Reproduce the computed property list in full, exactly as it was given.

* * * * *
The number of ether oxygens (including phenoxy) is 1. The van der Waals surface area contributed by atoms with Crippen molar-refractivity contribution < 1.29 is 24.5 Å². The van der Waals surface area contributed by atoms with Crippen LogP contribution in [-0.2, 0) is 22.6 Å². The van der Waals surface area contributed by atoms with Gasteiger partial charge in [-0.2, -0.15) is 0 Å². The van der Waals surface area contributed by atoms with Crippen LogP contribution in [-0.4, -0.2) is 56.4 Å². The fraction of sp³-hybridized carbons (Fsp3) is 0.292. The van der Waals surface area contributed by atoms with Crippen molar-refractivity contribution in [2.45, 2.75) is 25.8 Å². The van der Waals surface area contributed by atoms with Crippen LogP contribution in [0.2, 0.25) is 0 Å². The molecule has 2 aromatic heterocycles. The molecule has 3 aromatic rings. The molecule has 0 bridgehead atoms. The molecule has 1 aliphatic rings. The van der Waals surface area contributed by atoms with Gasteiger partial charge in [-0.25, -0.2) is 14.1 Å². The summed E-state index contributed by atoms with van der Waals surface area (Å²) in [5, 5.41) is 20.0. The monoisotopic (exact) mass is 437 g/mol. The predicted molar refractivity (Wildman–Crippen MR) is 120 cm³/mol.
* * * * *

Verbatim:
The number of ether oxygens (including phenoxy) is 1. The van der Waals surface area contributed by atoms with Crippen molar-refractivity contribution < 1.29 is 24.5 Å². The van der Waals surface area contributed by atoms with Crippen LogP contribution in [-0.2, 0) is 22.6 Å². The van der Waals surface area contributed by atoms with Gasteiger partial charge in [-0.2, -0.15) is 0 Å². The van der Waals surface area contributed by atoms with Crippen LogP contribution in [-0.4, -0.2) is 56.4 Å². The fraction of sp³-hybridized carbons (Fsp3) is 0.292. The van der Waals surface area contributed by atoms with Crippen molar-refractivity contribution in [2.45, 2.75) is 25.8 Å². The van der Waals surface area contributed by atoms with Crippen LogP contribution in [0.2, 0.25) is 0 Å². The molecule has 2 aromatic heterocycles. The molecule has 3 aromatic rings. The molecule has 0 bridgehead atoms. The molecule has 1 aliphatic rings. The van der Waals surface area contributed by atoms with Gasteiger partial charge in [-0.25, -0.2) is 14.1 Å². The summed E-state index contributed by atoms with van der Waals surface area (Å²) in [5, 5.41) is 20.0. The monoisotopic (exact) mass is 437 g/mol. The predicted molar refractivity (Wildman–Crippen MR) is 120 cm³/mol.